The poverty crisis prevailing the country have become evident more than anywhere else in the country’s educational system.
A huge proportion of children in Iran leave school before receiving their high-school diploma due to poverty.
According to the regime officials 53% of dropouts are due to financial difficulties that families are facing.
According to experts, many of these children end up in child labor. Based on unofficial estimates, there are between 2 million and 7 million child workers in Iran who are not only deprived of a normal childhood experience but also exposed to violence and other types of abuse.
According to Article 30 of the Iranian Constitution, “The government is obliged to provide free elementary and high school education for all members of the nation and facilitate free higher education for all until the country is self-sufficient.”
In the past few years, Rouhani has ordered shut down of many schools in rural communities to cut down on budget.
The regime has also been gradually expanding its demands for tuition from students and their families, further contributing to school dropouts.
More and more universities have also been demanding tuitions and fees from students.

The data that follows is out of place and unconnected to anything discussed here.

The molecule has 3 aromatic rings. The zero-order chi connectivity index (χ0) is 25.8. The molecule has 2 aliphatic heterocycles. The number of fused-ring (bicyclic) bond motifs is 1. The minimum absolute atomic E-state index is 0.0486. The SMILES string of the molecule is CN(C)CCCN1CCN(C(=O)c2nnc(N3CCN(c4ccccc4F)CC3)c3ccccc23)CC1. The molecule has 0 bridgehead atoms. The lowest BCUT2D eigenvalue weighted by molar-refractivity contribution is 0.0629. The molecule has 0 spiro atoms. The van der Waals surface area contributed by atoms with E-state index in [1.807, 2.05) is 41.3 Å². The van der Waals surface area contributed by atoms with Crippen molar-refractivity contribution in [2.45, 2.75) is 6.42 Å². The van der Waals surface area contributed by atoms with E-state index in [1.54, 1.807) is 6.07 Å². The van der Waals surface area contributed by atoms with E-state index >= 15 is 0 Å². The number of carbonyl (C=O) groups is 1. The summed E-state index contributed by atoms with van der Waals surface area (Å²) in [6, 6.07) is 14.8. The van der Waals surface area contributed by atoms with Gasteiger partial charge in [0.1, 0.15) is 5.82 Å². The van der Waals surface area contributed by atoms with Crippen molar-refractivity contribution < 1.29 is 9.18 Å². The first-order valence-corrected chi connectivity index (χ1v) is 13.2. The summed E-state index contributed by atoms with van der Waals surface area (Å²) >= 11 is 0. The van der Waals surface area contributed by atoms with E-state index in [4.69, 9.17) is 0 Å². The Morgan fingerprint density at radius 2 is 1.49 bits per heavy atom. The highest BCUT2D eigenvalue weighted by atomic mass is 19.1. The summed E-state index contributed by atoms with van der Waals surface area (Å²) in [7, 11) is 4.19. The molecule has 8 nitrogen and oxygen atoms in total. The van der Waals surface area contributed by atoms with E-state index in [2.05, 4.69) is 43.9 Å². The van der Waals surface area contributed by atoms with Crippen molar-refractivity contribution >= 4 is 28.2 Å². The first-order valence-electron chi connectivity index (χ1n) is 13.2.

Mohammadreza Vaez Mahdavi, an adviser to the Minister of Cooperatives, Labor and Social Welfare, has acknowledged that “more than nine percent of Iranian families have to sell their furniture and home appliances due to the fact that they cannot pay for education with their normal income.”
The state-run Tasnim news agency interviewed an assistant professor at the Allameh University on this subject.
“Recently, UNESCO has advised governments to dedicate four to six percent of the gross domestic product and 15 to 20 percent of their budgets to public education. In Iran, however, only 1.5 to 2 percent of the GDP, and ten percent of the public budget are allocated to education.”
Tasnim also wrote that in rich countries, only 18 percent of children’s education costs are paid by parents. In Iran under the mullahs’ rule, families have to cover around 33 percent of their children’s education costs.